The purpose of Confirmation is to “harden” or “strengthen” the graces of Baptism. (That’s what “confirm” means in Latin.) The other way to express it is that the Holy Spirit “seals” Baptism through Confirmation, and we receive a fuller portion of the Holy Spirit’s Seven Gifts. Finally, Confirmation provides us with a stronger protection against demons and evil, and against sinning.
That’s why the normal way to receive Confirmation, throughout the history of the Church, was to receive it either right after Baptism, or not long before First Confession and First Communion. The Church didn’t want to leave kids or new converts picking their toes and waiting around, without their full spiritual defenses and gifts.
The idea of Confirmation as the person himself deciding to be Christian is basically a Protestant thing. I’m not sure that it wasn’t introduced to fight Anabaptism, and the idea that a person shouldn’t be baptized as a kid or baby. Since most Protestants weren’t getting Confirmed by anybody with apostolic succession, the timing probably didn’t matter so much.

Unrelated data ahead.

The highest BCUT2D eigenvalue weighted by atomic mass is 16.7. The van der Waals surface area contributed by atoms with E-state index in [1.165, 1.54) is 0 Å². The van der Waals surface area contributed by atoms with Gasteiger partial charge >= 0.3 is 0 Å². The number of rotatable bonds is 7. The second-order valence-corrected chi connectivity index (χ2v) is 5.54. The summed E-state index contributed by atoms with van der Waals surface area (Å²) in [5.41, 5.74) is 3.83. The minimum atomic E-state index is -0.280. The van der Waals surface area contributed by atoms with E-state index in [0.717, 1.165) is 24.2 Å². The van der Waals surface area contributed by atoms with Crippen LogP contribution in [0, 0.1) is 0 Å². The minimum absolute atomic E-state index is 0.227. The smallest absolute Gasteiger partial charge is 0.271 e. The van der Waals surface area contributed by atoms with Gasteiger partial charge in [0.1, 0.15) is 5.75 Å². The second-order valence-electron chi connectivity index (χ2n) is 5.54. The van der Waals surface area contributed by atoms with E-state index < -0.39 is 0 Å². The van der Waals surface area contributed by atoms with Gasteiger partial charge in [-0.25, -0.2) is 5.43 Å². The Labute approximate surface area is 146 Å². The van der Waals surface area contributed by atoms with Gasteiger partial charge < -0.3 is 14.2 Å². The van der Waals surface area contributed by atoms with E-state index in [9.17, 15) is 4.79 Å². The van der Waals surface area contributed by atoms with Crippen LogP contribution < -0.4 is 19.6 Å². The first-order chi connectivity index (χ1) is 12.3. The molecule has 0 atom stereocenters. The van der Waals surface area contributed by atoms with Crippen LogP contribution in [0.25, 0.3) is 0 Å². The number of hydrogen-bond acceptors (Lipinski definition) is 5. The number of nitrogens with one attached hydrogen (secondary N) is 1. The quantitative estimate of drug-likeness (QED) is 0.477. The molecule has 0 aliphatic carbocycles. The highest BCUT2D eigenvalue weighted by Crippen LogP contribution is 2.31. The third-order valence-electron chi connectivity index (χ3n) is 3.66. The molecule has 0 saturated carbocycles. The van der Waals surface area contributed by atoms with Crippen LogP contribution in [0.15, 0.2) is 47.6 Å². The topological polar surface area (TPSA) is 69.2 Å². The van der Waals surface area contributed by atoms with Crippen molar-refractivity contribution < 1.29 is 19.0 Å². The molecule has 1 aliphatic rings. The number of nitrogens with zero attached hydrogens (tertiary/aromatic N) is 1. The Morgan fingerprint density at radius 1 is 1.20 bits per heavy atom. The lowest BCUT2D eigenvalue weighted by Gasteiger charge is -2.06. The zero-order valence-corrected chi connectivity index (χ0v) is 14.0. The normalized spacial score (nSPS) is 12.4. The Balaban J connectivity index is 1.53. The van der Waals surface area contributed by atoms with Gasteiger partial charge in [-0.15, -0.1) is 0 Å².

Similarly, the idea that Confirmation should be a Catholic Bar Mitzvah is pretty stupid. If people wanted that, they should be giving kids much more heavy duty religious instruction and then giving them a degree, after making them make a speech in Latin (or Greek, or Aramaic - I’m not picky).
An educational degree or merit badge is not free, but then, they aren’t a Sacrament. Sacraments are supposed to be free to all Catholic recipients asking for them.
Making high school kids engage in involuntary servitude and involuntary classes in return for the reception of a Sacrament – that is simony. Making the parents and relatives also engage in non-voluntary activities, like service hours, mandatory donations, and letterwriting, so that the kids can receive – that is even more simony. It’s amazing how much immoral **** that American Catholic religious education teachers are willing to pull, and how much the pastors get sucked into it.
So yes, I support those bishops who have gone back to the normal way of doing things, put the age of Confirmation back to the age of six or seven (prior to the age of reason), and quit piling all this misinformation and simony onto one of the basic Sacraments of Initiation.